Man sentenced after shaking babies -, South Georgia News, Weather, Sports

Man sentenced after shaking babies

May 31, 2005

Albany--- An Albany man gets 10 years in prison for damaging two babies brains by shaking them. Twenty-four-year-old Jamie White was the father of both infants, under the age of one when they were shaken.

Shaken Baby Syndrome is nothing new, but doctors and police are now better equipped to spot it.

Prosecutors say in May 2001 and November 2002 Jamie White shook two babies violently. Assistant D. A. Chris Cohilas said "Causing significant brain injury to both children."

The mother of 8-week-old Blake, Amy Broadaway, says she understands the frustration some people have taking care of infants. "Especially when you don't much sleep at night, and they can't seem to settle down. You are exhausted and they are crying. I think the frustration feeds off of each other."

Amy says she can never imagine hurting a baby, but Doctors see it too often. Dr. Bruce Smith said "Holds them by the shoulders or the upper arms, and says will you quit crying or will you quit whatever, and are really mad at them."

The whiplash effect causes blood vessels in the brain to burst, and can kill. Doctors are more willing to report the cases now.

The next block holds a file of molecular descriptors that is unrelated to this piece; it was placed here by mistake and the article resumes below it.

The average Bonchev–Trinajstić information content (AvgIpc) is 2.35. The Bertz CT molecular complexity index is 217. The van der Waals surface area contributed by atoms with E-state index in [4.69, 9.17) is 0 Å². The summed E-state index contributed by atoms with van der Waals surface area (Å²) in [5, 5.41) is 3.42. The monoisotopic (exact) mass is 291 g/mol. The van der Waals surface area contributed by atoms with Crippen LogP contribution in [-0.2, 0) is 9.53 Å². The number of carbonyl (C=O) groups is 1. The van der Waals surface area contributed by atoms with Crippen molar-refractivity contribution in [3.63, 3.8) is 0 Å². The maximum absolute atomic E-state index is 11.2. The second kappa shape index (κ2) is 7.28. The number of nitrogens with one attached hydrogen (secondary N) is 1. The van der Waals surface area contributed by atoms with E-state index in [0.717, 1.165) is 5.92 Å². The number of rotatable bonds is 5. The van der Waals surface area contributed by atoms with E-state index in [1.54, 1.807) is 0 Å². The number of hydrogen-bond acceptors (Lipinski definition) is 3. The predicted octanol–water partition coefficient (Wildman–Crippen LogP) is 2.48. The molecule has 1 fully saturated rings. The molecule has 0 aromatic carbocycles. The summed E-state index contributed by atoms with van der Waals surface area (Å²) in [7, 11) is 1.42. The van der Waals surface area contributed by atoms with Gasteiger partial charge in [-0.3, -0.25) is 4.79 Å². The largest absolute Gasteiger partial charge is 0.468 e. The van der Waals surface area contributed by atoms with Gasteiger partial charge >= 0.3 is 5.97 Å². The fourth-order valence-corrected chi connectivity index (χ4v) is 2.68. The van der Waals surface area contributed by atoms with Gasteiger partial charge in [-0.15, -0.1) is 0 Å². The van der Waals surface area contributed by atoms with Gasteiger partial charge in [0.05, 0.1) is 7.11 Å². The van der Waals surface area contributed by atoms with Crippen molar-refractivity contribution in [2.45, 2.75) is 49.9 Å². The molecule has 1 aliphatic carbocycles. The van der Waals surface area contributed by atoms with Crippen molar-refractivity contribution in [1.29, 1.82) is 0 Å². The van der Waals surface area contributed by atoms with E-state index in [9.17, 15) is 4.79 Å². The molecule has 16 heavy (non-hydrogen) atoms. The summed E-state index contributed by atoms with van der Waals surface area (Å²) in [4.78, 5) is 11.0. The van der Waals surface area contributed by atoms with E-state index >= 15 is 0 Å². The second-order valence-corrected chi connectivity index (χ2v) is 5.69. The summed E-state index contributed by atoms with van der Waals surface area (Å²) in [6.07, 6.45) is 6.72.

Assistant D. A. Chris Cohilas said "Now Law enforcement community has really responded, and created a greater degree of sophistication in being able to recognize these factors."

Caring for babies can lead to anger and frustration, but it's best handled by calling for help. Amy Broadaway said "A support system. Having family and friends who can give you a break if you need it, for 30 minutes or an hour."

Dr. Smith and Assistant D. A. Cohilas agree that there are more shaken baby cases in Georgia today, but it's because the medical community knows more about spotting them, and are willing to report them to law enforcement.

Jamie White got 23 years, 10 in prison. He is also banned from being around children under the age of 13 without supervision.

Here are some Internet resources for caring children:


Powered by Frankly